Check the promo video below..
"Propellerhead Software is honored that Abbey Road has selected us as a partner for this project," says Ernst Nathorst-BÃ¶Ã¶s, CEO of Propellerhead Software.
"Hearing the sound of these vintage instruments coming out of Reason is just fantastic. It sends chills up your spine."
"As the market leader in the music software market, Propellerhead Software was the natural choice when it came to finding a partner for this project," says David Holley, Managing Director, EMI Studios Group.
"An outstanding achievement. An inspiring collection of sounds and it really does feel like youâ€™re in Studio 2 with the real instruments."
The instruments in detail...
Steinway Vertegrand "Mrs. Mills" piano: Manufactured in Hamburg, Germany in 1905 by Steinway & Sons, this exquisite piano has been tuned in a way that makes it sound out of tuneâ€”but in a very pleasant way, like some beaten-up barroom piano only better. Thanks to its lacquered hammers, the â€œMrs. Millsâ€� piano produces a bright, cut-through-the-mix sound and responds very dynamically to varying note velocities.
Challen studio piano: Sounding more like a typical home piano than the Steinway, the Challen piano offers a warm tone along with an unusually long sustain in its notes.
Hammond RT-3 & Leslie Model 122: The RT-3 is much bigger and heavier than the familiar big and heavy Hammond B. Besides the organ, thereâ€™s one other crucial item necÂessary for the full and proper effect: a Leslie 122 speaker. The talented Hammond organist Peter Adams played on the sessions to help capture many combinations the Hammond-and-Leslie sound.
Mannborg Harmonium: The Mannborg HarÂmonium is a foot-pedaled organ that sucks air through the reeds when pumped with the pedals. This Harmonium could qualify as the first instrument with a split keyboard; keys on the left side of the split point play a different group of reeds than those on the right. This split feature is maintained in the Harmonium presets.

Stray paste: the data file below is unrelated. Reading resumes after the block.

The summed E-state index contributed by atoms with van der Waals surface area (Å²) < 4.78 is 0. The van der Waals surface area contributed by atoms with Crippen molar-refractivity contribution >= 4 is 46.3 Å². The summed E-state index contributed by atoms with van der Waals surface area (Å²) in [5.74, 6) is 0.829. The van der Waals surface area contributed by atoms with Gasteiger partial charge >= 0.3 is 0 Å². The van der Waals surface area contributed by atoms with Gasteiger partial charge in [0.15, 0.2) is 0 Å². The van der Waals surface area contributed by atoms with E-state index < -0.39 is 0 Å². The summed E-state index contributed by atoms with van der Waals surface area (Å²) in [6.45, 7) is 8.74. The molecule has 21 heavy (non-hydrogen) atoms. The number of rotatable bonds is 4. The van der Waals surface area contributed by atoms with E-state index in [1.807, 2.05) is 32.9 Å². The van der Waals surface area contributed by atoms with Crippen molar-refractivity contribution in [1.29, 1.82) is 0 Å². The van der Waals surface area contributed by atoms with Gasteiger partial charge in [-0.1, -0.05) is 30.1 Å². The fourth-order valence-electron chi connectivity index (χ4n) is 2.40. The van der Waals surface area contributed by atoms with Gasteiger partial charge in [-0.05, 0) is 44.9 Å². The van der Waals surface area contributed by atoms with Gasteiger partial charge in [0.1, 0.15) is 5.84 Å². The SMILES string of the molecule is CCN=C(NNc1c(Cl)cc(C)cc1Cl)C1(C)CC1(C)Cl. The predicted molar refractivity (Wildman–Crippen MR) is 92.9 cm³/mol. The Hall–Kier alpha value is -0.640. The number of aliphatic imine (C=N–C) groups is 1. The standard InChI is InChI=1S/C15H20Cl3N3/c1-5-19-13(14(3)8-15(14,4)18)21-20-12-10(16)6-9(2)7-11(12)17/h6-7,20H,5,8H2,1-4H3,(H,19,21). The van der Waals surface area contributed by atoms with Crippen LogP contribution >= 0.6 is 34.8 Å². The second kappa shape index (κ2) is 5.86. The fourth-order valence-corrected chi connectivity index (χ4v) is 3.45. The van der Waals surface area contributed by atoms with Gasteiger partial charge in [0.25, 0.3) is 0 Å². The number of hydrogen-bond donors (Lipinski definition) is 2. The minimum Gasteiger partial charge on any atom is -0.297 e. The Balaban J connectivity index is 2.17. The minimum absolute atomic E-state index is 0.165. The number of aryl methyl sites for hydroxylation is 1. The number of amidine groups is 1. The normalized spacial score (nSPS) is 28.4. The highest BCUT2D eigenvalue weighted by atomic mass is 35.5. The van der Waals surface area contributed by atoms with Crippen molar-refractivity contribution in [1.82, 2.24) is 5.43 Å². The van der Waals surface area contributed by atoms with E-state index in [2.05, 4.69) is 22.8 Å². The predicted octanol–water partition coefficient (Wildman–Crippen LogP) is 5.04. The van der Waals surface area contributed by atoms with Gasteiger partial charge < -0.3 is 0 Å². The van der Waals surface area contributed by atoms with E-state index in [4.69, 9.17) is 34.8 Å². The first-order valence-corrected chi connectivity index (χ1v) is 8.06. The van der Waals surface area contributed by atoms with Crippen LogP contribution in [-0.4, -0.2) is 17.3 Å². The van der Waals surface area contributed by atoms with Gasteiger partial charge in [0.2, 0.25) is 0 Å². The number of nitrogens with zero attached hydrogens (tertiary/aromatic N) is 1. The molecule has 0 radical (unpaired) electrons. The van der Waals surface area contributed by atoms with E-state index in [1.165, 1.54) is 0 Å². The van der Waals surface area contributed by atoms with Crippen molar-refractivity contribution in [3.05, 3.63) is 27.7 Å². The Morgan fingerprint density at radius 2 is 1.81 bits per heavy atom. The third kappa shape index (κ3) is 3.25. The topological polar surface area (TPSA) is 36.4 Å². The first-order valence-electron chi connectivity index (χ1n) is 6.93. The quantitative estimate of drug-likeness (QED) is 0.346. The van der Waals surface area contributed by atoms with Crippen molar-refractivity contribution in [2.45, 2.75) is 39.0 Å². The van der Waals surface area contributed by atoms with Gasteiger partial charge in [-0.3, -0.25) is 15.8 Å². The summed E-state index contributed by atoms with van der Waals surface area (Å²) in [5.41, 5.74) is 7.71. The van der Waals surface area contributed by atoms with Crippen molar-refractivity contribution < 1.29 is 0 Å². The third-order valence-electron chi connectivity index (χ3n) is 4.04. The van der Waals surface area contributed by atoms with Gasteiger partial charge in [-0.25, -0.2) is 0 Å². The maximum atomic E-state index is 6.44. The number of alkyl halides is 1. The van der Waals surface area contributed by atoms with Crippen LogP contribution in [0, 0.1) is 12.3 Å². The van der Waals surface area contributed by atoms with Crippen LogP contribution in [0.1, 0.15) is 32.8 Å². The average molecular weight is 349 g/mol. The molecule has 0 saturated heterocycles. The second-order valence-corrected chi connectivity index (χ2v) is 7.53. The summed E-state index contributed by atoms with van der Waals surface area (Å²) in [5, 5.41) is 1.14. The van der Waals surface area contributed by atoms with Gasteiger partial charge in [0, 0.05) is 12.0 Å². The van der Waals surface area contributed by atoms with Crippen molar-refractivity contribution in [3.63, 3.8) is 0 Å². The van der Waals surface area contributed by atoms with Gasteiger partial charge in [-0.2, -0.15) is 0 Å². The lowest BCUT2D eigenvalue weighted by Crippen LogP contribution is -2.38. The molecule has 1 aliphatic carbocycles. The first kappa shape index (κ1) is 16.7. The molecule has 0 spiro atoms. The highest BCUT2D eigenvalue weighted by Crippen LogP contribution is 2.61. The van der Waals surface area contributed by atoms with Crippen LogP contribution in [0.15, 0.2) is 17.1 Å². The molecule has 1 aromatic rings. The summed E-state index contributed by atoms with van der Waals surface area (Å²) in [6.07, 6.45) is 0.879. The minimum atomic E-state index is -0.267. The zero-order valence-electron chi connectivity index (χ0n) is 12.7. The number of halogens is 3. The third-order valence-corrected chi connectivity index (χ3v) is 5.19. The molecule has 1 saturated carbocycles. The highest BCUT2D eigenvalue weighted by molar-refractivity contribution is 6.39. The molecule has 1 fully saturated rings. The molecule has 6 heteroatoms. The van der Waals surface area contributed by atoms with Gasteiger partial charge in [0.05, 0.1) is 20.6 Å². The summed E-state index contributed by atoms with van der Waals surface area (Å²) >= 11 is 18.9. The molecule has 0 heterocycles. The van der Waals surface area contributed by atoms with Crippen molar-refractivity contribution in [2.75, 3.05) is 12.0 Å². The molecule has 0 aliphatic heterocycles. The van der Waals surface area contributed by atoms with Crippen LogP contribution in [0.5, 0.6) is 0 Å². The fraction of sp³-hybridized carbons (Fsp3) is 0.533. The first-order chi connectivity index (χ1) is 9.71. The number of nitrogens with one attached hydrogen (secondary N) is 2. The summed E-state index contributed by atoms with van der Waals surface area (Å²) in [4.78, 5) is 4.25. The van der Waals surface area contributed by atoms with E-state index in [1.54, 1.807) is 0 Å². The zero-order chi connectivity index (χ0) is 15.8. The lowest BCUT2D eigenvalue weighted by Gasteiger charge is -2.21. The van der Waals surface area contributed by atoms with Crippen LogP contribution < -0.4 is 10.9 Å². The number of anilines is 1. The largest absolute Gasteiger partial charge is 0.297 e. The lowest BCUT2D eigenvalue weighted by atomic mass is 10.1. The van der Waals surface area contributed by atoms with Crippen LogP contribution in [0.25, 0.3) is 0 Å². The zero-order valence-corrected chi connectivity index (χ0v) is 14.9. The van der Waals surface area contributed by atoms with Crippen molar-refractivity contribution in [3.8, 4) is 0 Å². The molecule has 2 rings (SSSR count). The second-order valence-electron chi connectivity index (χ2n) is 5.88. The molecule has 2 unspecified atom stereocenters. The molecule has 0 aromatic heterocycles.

Mellotron Model 400: The Mellotron Model 400 qualifies as one of the earliest sample players, except that instead of having RAM chips full of sounds inside, its samples have been recorded on 6' long strips of 3/8" magnetic tape. Abbey Road Keyboards features the samples of the Cello, Strings and Flute tapes.
Schiedmayer Celeste: The Celeste is like an overÂgrown glockenspiel, played with piano style keys. It produces soft and warm, bell-like timbres. Historically speaking, a Celeste has most often been used within orchestral contexts, however many Abbey Road artists have discovered the Schiedmayer to work well for pop and other musical styles.
Premier Tubular Bells: The Tubular Bells is an orchestral percussion instrument made up of hollow metal tubes mounted on a frame. Itâ€™s tuned and laid out like a keyboard instrument and played by striking it with rubberized hammers. Who would use tubular bells, known as orchestral chimes, in a pop song? The Beatles, for one. Listen to â€œYou Never Give Me Your Moneyâ€� or â€œWhen Iâ€™m 64â€�.
Abbey Road Keyboards is a two DVD set containing both 16-bit and 24 bit versions of the sound library. The 16-bit version is lighter on the CPU and is suitable for composing and production work, while the 24-bit version is good to use at final mixing. The two are easily interchanged.
The ReFill also includes Guide To Abbey Road Keyboards, a 40-page full color booklet by Mark Vail (the author of Vintage Synthesizers and The Hammond Organ). The booklet provides a behind-the-scenes look at the ReFill recording sessions, the mics and outboard gear used and the instruments themselves.
Pricing and availability
The Abbey Road Keyboards ReFill will be available from Propellerhead dealers worldwide on June 13 2007. MSRP is EUR â‚¬199 / USD $229.
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